"The End of Commissioning - a very bad trip ?" by Martin Landais and Jean Nicolini

Is the end of commissioning near for the French brokerage sector? Jean Nicolini, Chief Insurance Officer at Seyna, interviewed Martin Landais,Deputy Director of Insurance at the French Treasury, to find out.

The End of Commissioning - a very bad trip ?

There's a debate I like to trigger when I'm having a drink with my broker friends: should commissions be banned or not?

Big questions call for big experts. Martin, I've decided to call on you to shed some light on the issues that are rumbling around the European institutions.

We hardly need to introduce you any more, but just for the record:

  • You are Deputy Director of Insurance at the French Treasury.
  • Your role: Ensure the implementation of a legislative and regulatory framework that allows the development of the insurance sector, while protecting consumers and financial stability.

Could you start by explaining the European legislative process? What are the key dynamics to bear in mind?

The European mechanism is a highly structured process, based on three main institutions:

  • the European Commission, which embodies the executive power of the European Union and has a monopoly on legislative initiative;
  • the Council of the EU, representing the Member State.
  • the European Parliament, representing Europe's citizens.

These three players regularly engage in discussions to define the legislative contours of the sector. Other players, such as sector representatives or lobby groups, regularly exchange views with these institutions. Although these exchanges are sometimes marked by differences of opinion or interest, the decision-making process remains well established and transparent, given the complexity of the issues.

If we now look at the members, some naturally predominate by virtue of their demographic and economic weight. France, Germany, Italy, Spain and Poland alone account for 65% of Europe's population, putting their concerns and their markets at the heart of the negotiations.

It should be noted, however, that a decision in the Council generally requires a "qualified majority", involving at least 55% of the Member States (15 States) and representing 65% of the total population. In this context, France stands out as a leader in the insurance market, both in terms of total assets and premiums, covering both Life and Non-Life.

Listening to you, it's easy to imagine the wide diversity of players, their structures and the challenges they face. Is there a European approach to insurance, and where does France stand?

In fact, the single insurance market is still under construction. We have started to build a house with common prudential rules (Solvency II) and common distribution rules (DDA), which are the first steps towards a common architecture. But there is still a great deal of diversity at European level.

Let's take a few examples: in Sweden, the importance of the mutual sector influences their approach, while in France, insurance takes a variety of forms, with a diversity of players.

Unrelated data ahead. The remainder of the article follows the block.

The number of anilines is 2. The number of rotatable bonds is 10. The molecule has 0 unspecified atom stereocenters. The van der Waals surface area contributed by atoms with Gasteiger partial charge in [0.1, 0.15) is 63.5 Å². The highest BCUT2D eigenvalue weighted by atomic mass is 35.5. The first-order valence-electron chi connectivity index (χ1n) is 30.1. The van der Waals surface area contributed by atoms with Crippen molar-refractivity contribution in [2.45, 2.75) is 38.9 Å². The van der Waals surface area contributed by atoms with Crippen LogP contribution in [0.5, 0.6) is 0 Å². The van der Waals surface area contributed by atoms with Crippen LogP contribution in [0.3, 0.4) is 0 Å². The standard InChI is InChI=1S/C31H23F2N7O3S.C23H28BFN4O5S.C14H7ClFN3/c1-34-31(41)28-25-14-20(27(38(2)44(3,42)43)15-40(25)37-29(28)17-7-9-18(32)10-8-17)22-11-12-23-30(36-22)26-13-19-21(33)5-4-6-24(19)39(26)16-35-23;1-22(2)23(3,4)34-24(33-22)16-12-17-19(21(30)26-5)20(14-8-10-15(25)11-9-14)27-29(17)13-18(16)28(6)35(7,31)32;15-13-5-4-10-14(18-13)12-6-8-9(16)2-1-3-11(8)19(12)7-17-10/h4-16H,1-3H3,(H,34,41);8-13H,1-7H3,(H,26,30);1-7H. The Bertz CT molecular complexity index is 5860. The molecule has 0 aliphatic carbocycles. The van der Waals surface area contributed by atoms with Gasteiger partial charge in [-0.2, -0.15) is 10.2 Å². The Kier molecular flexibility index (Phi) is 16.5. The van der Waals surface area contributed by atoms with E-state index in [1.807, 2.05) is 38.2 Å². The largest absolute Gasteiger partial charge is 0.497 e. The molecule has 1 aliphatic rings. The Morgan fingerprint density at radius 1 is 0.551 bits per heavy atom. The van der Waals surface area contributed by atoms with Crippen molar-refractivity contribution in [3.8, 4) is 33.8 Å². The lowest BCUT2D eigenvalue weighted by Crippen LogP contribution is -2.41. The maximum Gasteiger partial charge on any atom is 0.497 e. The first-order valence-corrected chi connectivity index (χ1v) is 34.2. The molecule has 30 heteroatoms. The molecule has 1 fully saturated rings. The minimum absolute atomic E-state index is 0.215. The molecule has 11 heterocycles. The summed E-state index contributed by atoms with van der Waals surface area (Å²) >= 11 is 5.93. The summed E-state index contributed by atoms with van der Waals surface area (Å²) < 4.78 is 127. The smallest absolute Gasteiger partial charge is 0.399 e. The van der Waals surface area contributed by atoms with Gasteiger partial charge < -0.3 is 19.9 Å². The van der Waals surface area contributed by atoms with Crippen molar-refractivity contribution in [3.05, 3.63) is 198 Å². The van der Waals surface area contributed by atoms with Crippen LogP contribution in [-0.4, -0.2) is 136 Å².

The subject of commissions also illustrates these cultural differences between countries. The French market is 85% commission-based, so commissions are the norm. On the other hand, commissions are banned in other countries, such as the Netherlands, because of past distribution scandals. The loss of confidence among consumers and institutions has led the regulator to take this step.

In practice, the regulations leave room for certain differentiated applications to reflect cultural differences and to adapt to the reality of each market. One example is France, which has decided to impose a duty to advise, which is not the case everywhere.

We defend our interests through dialogue and the production of reports to strengthen our position. I would highlight the fact that France has officially taken a position against a total ban on commissions.  This was in part led by the Director General of the Treasury, in collaboration with a dozen other European Member States. This opposition got the Commission to propose only a partial ban in the end.

As far as the European Parliament is concerned, we should mention the very clear position taken by MEP Stéphanie Yon-Courtin on the text of the Retail Investment Strategy.

The text on the Retail Investment Strategy also contains a number of very tough clauses on intermediaries. Why such rigour, and what do you think the impact of such a measure will be if it is accepted?

The main principle at work is that of 'value for money', i.e. value for money for consumers when it comes to financial products.

The text strengthens the transparency and disclosure requirements for intermediaries concerning the costs, charges and risks associated with investment products. It also establishes more precise and restrictive rules on advertising to prevent the spread of any information that could be considered misleading, particularly via social networks.

It highlights the necessary impartiality of intermediaries, potential conflicts of interest linked to the nature of distributors' remuneration and financial incentive practices. This would reinforce article L521-1 of the French Insurance Code, which states that an insurance distributor may not give advice that is biased by remuneration practices. In fact, supervisors can be expected to step up their vigilance in areas such as discounting and withholding tax, where they generate incentives that are incompatible with the duty to provide advice and the interests of the customer.

Following adoption by the Commission, the text is now being discussed by the European Parliament and the Council, with a view to approving a joint version. Once adopted, the Directive will have to be transposed into the law of the Member States.

Thank you Martin for your insights and your time.

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